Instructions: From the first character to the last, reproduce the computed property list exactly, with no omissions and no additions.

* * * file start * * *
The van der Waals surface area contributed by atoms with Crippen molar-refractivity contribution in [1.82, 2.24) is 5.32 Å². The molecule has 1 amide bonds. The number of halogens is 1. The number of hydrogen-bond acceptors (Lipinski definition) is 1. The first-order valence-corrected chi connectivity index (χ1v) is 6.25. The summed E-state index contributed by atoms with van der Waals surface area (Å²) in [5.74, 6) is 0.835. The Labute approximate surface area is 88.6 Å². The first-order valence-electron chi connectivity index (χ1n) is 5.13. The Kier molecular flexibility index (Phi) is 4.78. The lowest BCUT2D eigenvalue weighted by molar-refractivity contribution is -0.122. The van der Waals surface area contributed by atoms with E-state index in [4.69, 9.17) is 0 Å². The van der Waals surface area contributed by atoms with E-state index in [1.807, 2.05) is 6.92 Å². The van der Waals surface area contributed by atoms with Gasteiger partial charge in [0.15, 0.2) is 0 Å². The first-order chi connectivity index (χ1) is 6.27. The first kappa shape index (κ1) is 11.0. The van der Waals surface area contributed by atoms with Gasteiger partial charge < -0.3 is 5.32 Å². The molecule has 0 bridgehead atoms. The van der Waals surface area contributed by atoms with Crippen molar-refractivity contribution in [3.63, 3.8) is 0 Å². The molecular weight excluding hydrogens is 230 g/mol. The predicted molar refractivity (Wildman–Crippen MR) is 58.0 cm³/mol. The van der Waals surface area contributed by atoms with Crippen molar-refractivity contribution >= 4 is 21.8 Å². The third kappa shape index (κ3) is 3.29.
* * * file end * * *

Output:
The van der Waals surface area contributed by atoms with Crippen molar-refractivity contribution in [1.82, 2.24) is 5.32 Å². The molecule has 1 amide bonds. The number of halogens is 1. The number of hydrogen-bond acceptors (Lipinski definition) is 1. The first-order valence-corrected chi connectivity index (χ1v) is 6.25. The summed E-state index contributed by atoms with van der Waals surface area (Å²) in [5.74, 6) is 0.835. The Labute approximate surface area is 88.6 Å². The first-order valence-electron chi connectivity index (χ1n) is 5.13. The Kier molecular flexibility index (Phi) is 4.78. The lowest BCUT2D eigenvalue weighted by molar-refractivity contribution is -0.122. The van der Waals surface area contributed by atoms with E-state index in [4.69, 9.17) is 0 Å². The van der Waals surface area contributed by atoms with E-state index in [1.807, 2.05) is 6.92 Å². The van der Waals surface area contributed by atoms with Gasteiger partial charge in [0.15, 0.2) is 0 Å². The first-order chi connectivity index (χ1) is 6.27. The first kappa shape index (κ1) is 11.0. The van der Waals surface area contributed by atoms with Gasteiger partial charge < -0.3 is 5.32 Å². The molecule has 0 bridgehead atoms. The van der Waals surface area contributed by atoms with Crippen molar-refractivity contribution in [3.63, 3.8) is 0 Å². The molecular weight excluding hydrogens is 230 g/mol. The predicted molar refractivity (Wildman–Crippen MR) is 58.0 cm³/mol. The van der Waals surface area contributed by atoms with Crippen molar-refractivity contribution >= 4 is 21.8 Å². The third kappa shape index (κ3) is 3.29.